Humans are social creatures. From early on, our development is shaped by uniquely social motivations, including a desire to help one other, cooperate with one another, and be part of a larger collective. Yet, human history and everyday life are full of examples of failed cooperation, betrayal, and even war. To understand this discrepancy, my research investigates humans‘ natural desire to affiliate with each other, and how this drive affects our cognition and behavior. Taking a developmental approach, I investigate the fundamental mechanisms that underlie cooperation as well as conflict, with the ultimate goal to identify strategies that foster positive human relationships.


Group life is incredibly important for humans. We lived in groups throughout human evolution, and even today we depend on one another and are voluntary or involuntary members of our families, clubs, societies, cities, and countries. But groups can only be successful, if group member can trust and rely on each other. Every member is expected to contribute their share, even if it is costly and defection or free riding would be more beneficial for the individual sometimes. Together with my collaborators I have shown that at least by age 5, children clearly understand and value loyalty to the group [1], and that they themselves are able to show loyalty to their own minimal groups [2]. Furthermore, from age 4 on children are sensitive to free riding behavior and sanction free riders [3].

[1] Misch, A., Over, H., & Carpenter, M. (2014). Stick with your group: Young children’s attitudes about group loyalty. Journal of Experimental Child Psychology, 126, 19-36.doi: 10.1016/j.jecp.2014.02.008
[2] Misch, A., Over, H., & Carpenter, M. (2016). I won’t tell: Young children show loyalty to their group by keeping group secrets. Journal of Experimental Child Psychology, 142, 96–106. doi: 10.1016/j.jecp.2015.09.016
[3] Yang, F., Choi, Y., Misch, A., Dunham, Y. (submitted). Young children negatively evaluate and sanction free riders. [email for manuscript]

Group-based Concerns and Morality

Sometimes it is not easy to decide what is right and what is wrong, namely when group-based considerations conflict with moral concerns. In this line of research I investigate what happens when children are prompted to tattle on their group members‘ moral transgression (the so-called whistleblower’s dilemma) [4], and how their group members‘ pro- and antisocial behavior affects their own behavior [5].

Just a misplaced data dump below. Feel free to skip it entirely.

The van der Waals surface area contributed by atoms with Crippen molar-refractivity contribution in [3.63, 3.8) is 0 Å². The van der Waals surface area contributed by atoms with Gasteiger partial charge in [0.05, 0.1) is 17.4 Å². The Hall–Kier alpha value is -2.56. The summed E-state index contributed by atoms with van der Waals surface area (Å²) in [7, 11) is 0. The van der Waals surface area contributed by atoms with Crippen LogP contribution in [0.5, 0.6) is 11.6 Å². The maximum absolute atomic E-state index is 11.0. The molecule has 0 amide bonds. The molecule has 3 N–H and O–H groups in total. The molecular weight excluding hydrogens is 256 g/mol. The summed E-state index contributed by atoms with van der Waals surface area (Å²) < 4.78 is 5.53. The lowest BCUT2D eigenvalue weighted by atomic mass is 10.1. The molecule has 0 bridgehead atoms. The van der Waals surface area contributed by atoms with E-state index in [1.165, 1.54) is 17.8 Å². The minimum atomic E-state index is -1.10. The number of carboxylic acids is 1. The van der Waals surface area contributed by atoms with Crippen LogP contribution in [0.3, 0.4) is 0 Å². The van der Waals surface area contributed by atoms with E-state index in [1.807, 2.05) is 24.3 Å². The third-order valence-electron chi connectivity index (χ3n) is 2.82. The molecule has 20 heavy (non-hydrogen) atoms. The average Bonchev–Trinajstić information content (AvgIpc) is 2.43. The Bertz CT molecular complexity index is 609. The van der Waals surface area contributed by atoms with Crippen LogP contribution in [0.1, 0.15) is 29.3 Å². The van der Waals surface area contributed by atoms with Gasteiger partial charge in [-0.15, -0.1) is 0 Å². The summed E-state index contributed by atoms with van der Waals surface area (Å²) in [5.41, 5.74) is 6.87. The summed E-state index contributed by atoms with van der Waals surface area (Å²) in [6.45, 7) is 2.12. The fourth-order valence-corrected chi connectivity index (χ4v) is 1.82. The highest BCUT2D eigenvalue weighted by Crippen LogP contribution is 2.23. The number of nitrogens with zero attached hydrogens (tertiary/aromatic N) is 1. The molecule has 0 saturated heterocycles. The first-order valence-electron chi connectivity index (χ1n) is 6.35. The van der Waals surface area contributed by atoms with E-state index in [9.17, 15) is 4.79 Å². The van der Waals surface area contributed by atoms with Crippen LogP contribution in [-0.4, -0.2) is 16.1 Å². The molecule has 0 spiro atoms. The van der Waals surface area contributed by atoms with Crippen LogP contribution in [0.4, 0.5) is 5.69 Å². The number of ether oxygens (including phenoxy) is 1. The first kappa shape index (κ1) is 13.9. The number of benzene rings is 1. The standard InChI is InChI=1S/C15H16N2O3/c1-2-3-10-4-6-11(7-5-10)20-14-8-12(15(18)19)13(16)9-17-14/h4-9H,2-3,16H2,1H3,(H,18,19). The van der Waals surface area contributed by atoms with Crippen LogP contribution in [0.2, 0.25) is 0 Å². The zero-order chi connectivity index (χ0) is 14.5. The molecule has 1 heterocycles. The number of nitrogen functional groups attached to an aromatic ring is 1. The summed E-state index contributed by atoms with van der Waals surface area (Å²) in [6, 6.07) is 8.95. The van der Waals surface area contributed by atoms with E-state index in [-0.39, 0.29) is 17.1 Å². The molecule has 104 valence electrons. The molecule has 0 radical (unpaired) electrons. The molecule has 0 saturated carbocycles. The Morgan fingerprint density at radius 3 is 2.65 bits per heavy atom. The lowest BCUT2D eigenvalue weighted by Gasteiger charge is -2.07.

Furthermore, I am investigating whether and from what age on children, or better, infants, draw inferences about an angent’s moral behavior based on the moral behavior of that agent’s group members.

[4] Misch, A., Over, H., & Carpenter, M. (in press). The whistleblower’s dilemma in young children: When loyalty trumps other moral concerns. [email for manuscript]
[5] Misch, A., & Dunham, Y. (in prep). Conform or contrast? The influence of group members‘ prosocial and antisocial examples on children’s sharing behavior.
[6] Misch, A., & Wynn, K. (in prep). Infants‘ expectation of moral conformity in social groups.

The Origins of Ingroup Bias and Cooperation

In this line of research I investigate to what extent ingroup bias – humans‘ natural tendency to prefer others who belong to the same social category – is shaped by the expectations of future collaboration, as well as toddlers‘ understanding of the obligation to reciprocate previous favors.

[7] Misch, A., & Dunham, Y. (in prep). Expectations of future collaboration overrides minimal ingroup bias in children.
[8] Misch, A., & Wynn, K. (in prep). Toddlers‘ expectations of reciprocity in first-person